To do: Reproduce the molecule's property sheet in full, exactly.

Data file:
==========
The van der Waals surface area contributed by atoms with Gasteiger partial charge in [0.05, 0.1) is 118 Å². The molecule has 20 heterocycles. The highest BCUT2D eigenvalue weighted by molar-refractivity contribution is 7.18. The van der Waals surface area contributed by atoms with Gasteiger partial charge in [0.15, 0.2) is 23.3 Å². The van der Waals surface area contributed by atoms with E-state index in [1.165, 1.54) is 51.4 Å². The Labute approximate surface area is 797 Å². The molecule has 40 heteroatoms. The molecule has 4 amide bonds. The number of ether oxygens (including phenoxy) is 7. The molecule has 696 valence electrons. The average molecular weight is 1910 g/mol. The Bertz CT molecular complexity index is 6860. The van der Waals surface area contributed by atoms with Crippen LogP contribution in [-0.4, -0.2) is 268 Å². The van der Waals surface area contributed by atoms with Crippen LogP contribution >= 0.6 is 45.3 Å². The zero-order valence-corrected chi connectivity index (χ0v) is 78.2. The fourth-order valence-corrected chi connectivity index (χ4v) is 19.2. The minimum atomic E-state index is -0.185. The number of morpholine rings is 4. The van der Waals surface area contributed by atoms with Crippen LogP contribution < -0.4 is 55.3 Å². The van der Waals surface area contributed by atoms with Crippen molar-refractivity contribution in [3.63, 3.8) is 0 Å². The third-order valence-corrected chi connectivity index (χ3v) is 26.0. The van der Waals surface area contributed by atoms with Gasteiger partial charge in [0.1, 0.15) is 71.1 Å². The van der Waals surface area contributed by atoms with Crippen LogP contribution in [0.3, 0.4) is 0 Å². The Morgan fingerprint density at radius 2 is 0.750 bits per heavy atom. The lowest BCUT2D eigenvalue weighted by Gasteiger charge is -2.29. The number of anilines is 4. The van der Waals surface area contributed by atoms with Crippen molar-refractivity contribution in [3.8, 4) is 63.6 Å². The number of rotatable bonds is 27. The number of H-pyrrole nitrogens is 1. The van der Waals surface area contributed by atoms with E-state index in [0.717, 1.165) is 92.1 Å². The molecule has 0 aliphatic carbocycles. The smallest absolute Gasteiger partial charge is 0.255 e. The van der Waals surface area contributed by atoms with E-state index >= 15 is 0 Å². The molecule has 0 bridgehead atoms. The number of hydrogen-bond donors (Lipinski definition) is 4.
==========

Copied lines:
The van der Waals surface area contributed by atoms with Gasteiger partial charge in [0.05, 0.1) is 118 Å². The molecule has 20 heterocycles. The highest BCUT2D eigenvalue weighted by molar-refractivity contribution is 7.18. The van der Waals surface area contributed by atoms with Gasteiger partial charge in [0.15, 0.2) is 23.3 Å². The van der Waals surface area contributed by atoms with E-state index in [1.165, 1.54) is 51.4 Å². The Labute approximate surface area is 797 Å². The molecule has 40 heteroatoms. The molecule has 4 amide bonds. The number of ether oxygens (including phenoxy) is 7. The molecule has 696 valence electrons. The average molecular weight is 1910 g/mol. The Bertz CT molecular complexity index is 6860. The van der Waals surface area contributed by atoms with Crippen LogP contribution in [-0.4, -0.2) is 268 Å². The van der Waals surface area contributed by atoms with Crippen LogP contribution >= 0.6 is 45.3 Å². The zero-order valence-corrected chi connectivity index (χ0v) is 78.2. The fourth-order valence-corrected chi connectivity index (χ4v) is 19.2. The minimum atomic E-state index is -0.185. The number of morpholine rings is 4. The van der Waals surface area contributed by atoms with Crippen LogP contribution < -0.4 is 55.3 Å². The van der Waals surface area contributed by atoms with Crippen molar-refractivity contribution in [3.63, 3.8) is 0 Å². The third-order valence-corrected chi connectivity index (χ3v) is 26.0. The van der Waals surface area contributed by atoms with Gasteiger partial charge in [0.1, 0.15) is 71.1 Å². The van der Waals surface area contributed by atoms with Crippen LogP contribution in [0.3, 0.4) is 0 Å². The Morgan fingerprint density at radius 2 is 0.750 bits per heavy atom. The lowest BCUT2D eigenvalue weighted by Gasteiger charge is -2.29. The number of anilines is 4. The van der Waals surface area contributed by atoms with Crippen molar-refractivity contribution in [3.8, 4) is 63.6 Å². The number of rotatable bonds is 27. The number of H-pyrrole nitrogens is 1. The van der Waals surface area contributed by atoms with E-state index in [0.717, 1.165) is 92.1 Å². The molecule has 0 aliphatic carbocycles. The smallest absolute Gasteiger partial charge is 0.255 e. The van der Waals surface area contributed by atoms with E-state index >= 15 is 0 Å². The molecule has 0 bridgehead atoms. The number of hydrogen-bond donors (Lipinski definition) is 4.